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Journal of Community Nursing (JCN) | April 2019

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Dysphagia in the community: tips and recommendations

Dysphagia in the community: tips and recommendations

Article topics: Dysphagia, Elderly, Hydration, Malnutrition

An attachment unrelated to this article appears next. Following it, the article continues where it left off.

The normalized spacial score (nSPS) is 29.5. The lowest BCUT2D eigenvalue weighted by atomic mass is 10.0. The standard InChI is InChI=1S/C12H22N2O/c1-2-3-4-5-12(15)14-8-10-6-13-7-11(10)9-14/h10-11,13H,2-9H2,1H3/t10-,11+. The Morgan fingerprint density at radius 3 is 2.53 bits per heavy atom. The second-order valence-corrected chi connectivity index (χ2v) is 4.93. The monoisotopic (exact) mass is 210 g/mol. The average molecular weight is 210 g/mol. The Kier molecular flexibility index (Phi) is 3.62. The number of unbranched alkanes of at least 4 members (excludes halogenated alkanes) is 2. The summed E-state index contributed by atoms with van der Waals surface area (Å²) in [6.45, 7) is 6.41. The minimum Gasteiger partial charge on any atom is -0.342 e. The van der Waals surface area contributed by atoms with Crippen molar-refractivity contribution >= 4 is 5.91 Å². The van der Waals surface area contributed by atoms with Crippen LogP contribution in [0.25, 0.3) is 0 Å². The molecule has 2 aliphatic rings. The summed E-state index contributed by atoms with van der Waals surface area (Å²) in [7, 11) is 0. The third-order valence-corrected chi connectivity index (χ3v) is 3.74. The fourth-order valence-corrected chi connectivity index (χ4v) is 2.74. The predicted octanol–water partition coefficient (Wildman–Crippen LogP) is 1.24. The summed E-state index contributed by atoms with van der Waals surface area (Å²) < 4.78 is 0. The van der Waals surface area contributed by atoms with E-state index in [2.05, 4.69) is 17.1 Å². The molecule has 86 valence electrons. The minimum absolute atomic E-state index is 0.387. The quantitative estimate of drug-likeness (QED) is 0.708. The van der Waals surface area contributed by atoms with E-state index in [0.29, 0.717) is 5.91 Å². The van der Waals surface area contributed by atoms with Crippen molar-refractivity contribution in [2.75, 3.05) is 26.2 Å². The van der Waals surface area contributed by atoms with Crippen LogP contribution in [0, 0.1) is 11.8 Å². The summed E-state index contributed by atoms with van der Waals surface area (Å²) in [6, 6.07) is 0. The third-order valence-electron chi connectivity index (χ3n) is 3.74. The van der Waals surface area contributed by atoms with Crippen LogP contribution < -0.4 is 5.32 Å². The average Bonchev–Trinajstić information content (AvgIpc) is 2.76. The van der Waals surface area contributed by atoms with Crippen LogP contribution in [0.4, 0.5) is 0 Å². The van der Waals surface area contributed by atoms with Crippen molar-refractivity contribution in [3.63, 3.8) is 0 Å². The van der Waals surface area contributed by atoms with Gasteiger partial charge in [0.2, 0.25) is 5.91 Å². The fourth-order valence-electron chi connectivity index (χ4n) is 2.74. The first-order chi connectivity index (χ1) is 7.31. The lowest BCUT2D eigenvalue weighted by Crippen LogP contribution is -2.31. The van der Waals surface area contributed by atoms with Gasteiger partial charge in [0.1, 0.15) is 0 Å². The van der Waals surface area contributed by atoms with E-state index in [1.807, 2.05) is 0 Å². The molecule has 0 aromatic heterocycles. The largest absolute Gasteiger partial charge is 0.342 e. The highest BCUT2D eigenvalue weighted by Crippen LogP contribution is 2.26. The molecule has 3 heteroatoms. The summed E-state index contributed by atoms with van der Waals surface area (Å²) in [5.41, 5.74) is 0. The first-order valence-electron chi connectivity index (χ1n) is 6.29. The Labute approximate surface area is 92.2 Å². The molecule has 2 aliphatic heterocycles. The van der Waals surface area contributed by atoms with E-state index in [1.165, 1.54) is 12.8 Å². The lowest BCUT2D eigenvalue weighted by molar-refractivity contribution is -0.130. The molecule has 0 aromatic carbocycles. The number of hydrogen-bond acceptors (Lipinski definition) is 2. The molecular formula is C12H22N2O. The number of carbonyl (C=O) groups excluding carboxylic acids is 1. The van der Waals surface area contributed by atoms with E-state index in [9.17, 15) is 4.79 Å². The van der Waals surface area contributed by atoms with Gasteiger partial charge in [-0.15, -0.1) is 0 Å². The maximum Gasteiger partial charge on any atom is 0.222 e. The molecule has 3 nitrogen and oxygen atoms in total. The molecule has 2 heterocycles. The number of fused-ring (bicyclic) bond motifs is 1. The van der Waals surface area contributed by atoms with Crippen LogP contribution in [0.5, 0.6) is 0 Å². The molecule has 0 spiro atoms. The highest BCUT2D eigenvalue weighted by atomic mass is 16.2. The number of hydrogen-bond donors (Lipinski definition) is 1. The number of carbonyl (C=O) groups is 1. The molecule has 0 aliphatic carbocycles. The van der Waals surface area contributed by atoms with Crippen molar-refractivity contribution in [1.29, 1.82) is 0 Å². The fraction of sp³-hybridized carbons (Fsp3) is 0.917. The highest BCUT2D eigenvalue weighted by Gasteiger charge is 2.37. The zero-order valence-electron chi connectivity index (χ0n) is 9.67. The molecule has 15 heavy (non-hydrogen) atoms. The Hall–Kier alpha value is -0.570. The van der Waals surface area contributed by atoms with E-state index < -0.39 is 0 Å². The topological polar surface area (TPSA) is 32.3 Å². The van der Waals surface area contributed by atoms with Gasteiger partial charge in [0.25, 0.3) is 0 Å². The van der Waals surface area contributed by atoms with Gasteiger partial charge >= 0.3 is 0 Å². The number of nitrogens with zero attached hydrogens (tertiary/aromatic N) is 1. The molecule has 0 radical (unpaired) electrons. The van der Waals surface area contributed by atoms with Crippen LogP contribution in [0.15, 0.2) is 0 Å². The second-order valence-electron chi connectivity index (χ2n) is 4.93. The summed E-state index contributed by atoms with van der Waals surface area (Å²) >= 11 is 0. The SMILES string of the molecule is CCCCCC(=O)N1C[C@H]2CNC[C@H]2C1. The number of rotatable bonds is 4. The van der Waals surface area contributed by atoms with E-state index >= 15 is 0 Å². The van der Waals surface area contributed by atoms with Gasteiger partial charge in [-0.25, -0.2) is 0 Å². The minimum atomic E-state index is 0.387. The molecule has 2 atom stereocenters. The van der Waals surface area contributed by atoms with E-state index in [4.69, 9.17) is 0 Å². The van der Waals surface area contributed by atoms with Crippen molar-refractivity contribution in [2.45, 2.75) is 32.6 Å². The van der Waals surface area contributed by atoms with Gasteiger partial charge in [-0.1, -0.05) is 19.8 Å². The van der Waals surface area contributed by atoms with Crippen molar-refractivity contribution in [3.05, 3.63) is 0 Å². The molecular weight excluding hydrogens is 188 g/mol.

There are a number of clinical conditions that result in dysphagia (difficulties swallowing food and drink). Sometimes dysphagia can resolve, however, for many it can be long term and also continue to deteriorate over time as the disease progresses. Successful management of dysphagia requires provision of differing levels of texture modification to an individual’s food and fluid consistency. It is important that this is assessed correctly so that the individual receives the appropriate consistency to swallow safely. If an inappropriate consistency is given, this can result in aspiration pneumonia, which can have fatal consequences. If individuals are given a consistency which has been over modified so that it is softer or thicker than required, their pleasure in food and drinks can be reduced unnecessarily, risking malnutrition and dehydration. This article introduces the differing consistencies which are recommended and the consequences that can result from incorrect consistencies being given. It also discusses suitable foods and fluids to meet both the requirements of the differing texture modifications and nutritional components of these consistencies.